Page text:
Media to get greater access to court record information
New court rules will come into operation today which will give members of the media permission to access court documents. These measures, which apply in both the civil and criminal courts, will formalise the media’s access to information and are being introduced under the Data Protection Act 2018.
From Wednesday 1 August 2018, the Central Office may give bona fide members of the media access to information and documentation that has either been opened (presented), or deemed to have been opened, in court.
Disclosure of court documents
A bona fide member of the media can request an officer of the Courts Service to disclose information, including personal data contained in a court record for the purpose of facilitating the fair and accurate reporting of a hearing in the proceedings to which it relates. If granted disclosure can be made in the following ways:
- allowing supervised inspection of the document,
- provision of a copy of the document on receipt of an undertaking that it will be returned following reporting, or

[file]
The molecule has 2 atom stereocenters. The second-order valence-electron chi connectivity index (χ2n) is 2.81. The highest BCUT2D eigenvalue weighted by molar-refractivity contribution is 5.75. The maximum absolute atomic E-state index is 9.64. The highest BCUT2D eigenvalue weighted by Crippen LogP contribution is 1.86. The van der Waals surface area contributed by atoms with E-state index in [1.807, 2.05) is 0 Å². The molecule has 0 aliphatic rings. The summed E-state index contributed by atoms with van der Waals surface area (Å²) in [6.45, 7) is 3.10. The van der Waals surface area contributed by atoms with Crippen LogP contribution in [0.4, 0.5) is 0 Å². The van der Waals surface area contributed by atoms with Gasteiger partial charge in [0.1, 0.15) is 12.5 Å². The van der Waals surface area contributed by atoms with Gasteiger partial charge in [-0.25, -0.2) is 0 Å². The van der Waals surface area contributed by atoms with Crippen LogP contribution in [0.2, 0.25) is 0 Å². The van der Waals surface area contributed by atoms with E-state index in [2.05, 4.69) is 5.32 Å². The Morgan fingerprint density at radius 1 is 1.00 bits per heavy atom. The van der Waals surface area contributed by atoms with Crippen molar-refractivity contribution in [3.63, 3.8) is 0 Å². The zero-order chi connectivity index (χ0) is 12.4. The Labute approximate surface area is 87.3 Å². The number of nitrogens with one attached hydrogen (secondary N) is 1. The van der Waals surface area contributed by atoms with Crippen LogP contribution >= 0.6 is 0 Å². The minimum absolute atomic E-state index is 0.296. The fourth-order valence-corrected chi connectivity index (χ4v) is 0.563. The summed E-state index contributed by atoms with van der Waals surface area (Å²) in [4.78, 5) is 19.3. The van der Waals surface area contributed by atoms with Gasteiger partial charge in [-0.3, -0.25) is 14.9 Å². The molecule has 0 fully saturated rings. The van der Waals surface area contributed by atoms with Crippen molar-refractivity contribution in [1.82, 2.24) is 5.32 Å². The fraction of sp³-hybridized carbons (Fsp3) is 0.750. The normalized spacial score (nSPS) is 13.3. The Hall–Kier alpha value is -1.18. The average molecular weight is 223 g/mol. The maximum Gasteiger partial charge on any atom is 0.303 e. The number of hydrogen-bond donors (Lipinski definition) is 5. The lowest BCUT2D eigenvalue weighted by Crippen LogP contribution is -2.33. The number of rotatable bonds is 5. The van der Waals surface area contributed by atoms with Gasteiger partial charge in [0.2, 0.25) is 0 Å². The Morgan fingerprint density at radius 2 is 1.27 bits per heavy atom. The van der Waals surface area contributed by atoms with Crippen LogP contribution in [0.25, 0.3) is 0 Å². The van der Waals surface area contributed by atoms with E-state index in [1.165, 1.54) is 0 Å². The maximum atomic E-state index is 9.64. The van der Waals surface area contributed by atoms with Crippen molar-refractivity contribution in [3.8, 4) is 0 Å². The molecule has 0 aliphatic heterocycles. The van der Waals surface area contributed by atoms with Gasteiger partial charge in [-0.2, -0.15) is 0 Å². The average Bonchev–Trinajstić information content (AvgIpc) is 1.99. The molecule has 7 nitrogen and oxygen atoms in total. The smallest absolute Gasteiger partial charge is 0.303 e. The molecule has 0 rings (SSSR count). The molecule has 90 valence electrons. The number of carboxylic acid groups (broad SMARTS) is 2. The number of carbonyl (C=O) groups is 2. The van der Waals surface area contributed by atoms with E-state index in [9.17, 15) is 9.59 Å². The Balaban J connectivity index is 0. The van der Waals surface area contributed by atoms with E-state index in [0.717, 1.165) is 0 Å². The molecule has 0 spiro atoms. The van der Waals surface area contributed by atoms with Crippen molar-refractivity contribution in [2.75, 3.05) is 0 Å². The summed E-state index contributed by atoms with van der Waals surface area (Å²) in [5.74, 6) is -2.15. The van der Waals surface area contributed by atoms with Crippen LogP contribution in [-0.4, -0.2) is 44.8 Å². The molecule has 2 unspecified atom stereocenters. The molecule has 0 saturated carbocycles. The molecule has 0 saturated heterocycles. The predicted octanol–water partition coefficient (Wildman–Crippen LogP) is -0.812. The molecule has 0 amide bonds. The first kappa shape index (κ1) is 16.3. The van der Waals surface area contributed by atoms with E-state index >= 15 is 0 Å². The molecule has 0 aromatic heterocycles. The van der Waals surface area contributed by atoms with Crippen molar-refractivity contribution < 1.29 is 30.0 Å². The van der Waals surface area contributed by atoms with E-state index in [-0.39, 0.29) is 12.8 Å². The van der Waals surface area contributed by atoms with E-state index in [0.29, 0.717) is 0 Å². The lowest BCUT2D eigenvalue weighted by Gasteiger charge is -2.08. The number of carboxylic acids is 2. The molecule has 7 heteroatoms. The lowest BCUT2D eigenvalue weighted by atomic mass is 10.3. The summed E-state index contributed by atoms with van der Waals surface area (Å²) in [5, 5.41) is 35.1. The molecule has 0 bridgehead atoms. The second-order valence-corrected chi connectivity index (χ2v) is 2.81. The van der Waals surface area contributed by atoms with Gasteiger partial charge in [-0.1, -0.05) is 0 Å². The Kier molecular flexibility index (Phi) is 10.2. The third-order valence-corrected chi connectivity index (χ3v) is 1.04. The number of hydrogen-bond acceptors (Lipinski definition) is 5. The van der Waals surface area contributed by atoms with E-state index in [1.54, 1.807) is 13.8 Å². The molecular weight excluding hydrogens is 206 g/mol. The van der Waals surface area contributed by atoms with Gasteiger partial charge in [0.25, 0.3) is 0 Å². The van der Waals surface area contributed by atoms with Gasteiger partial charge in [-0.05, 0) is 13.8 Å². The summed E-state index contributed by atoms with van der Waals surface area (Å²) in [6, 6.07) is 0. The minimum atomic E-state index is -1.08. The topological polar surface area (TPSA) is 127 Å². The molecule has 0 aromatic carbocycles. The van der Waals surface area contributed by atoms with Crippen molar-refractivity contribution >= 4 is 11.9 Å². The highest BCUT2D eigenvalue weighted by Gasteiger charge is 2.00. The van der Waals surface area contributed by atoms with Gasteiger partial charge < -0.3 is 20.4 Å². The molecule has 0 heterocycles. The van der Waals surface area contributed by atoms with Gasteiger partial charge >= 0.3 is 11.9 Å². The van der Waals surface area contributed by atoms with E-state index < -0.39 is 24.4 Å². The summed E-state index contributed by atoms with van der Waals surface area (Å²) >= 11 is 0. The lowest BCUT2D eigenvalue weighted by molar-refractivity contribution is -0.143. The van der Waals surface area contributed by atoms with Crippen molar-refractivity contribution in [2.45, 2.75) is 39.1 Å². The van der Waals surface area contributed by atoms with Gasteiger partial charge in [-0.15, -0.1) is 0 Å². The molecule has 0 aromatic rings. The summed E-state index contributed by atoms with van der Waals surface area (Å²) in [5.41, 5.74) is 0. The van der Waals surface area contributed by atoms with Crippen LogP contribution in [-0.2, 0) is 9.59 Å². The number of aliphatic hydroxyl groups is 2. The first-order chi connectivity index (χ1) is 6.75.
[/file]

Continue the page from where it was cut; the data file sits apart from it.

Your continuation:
- provision of a press release or other provision of information in oral or written form.
Who are bona fide members of the media?
Media accreditation will be reserved for members of the press (print, photo, radio, TV, film, news agencies and online media) who represent a bona fide media organisation. To qualify as a member of the media a person must who hold a National Press Card issued by the National Union of Journalists, a card demonstrating employment by a member of the Press Council of Ireland or the Broadcasting Authority of Ireland, or an International Federation of Journalists Press Card. Alternatively non card holders with a letter signed by their publisher or editor-in-chief, may be recognised by the Courts Service Media Relations Office as bona fide members of the media.
Effect of the new rules
The changes outlined above are in contrast to the previous position where only information openly available in court was allowed to be the subject of media reporting.
The new rules do not in any way displace existing legal restrictions on reporting of in camera or private hearings and will operate subject to any order or direction made by a court in any specific case. The rules will only apply to proceedings commenced on or after 1 August 2018 and will not apply retrospectively to cases already in being or concluded.
Date published: 3 August 2018